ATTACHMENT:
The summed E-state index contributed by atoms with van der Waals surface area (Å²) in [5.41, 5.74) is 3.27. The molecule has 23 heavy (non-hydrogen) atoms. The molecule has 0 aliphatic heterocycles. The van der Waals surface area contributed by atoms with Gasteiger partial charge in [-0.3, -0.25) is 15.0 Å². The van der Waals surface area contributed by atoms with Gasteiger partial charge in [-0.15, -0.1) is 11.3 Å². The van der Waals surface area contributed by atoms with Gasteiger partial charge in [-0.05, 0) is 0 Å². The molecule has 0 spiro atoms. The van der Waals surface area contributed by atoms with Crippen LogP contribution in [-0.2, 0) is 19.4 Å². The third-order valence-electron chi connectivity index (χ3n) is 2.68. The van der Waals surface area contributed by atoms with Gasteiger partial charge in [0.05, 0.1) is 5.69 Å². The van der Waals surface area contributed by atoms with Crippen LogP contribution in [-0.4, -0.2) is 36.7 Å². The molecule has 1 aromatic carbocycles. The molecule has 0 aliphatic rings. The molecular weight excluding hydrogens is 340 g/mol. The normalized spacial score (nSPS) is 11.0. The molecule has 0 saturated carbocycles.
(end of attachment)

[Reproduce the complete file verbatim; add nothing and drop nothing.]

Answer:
The summed E-state index contributed by atoms with van der Waals surface area (Å²) in [5.41, 5.74) is 3.27. The molecule has 23 heavy (non-hydrogen) atoms. The molecule has 0 aliphatic heterocycles. The van der Waals surface area contributed by atoms with Gasteiger partial charge in [-0.3, -0.25) is 15.0 Å². The van der Waals surface area contributed by atoms with Gasteiger partial charge in [-0.15, -0.1) is 11.3 Å². The van der Waals surface area contributed by atoms with Gasteiger partial charge in [-0.05, 0) is 0 Å². The molecule has 0 spiro atoms. The van der Waals surface area contributed by atoms with Crippen LogP contribution in [-0.2, 0) is 19.4 Å². The third-order valence-electron chi connectivity index (χ3n) is 2.68. The van der Waals surface area contributed by atoms with Gasteiger partial charge in [0.05, 0.1) is 5.69 Å². The van der Waals surface area contributed by atoms with Crippen LogP contribution in [-0.4, -0.2) is 36.7 Å². The molecule has 1 aromatic carbocycles. The molecule has 0 aliphatic rings. The molecular weight excluding hydrogens is 340 g/mol. The normalized spacial score (nSPS) is 11.0. The molecule has 0 saturated carbocycles.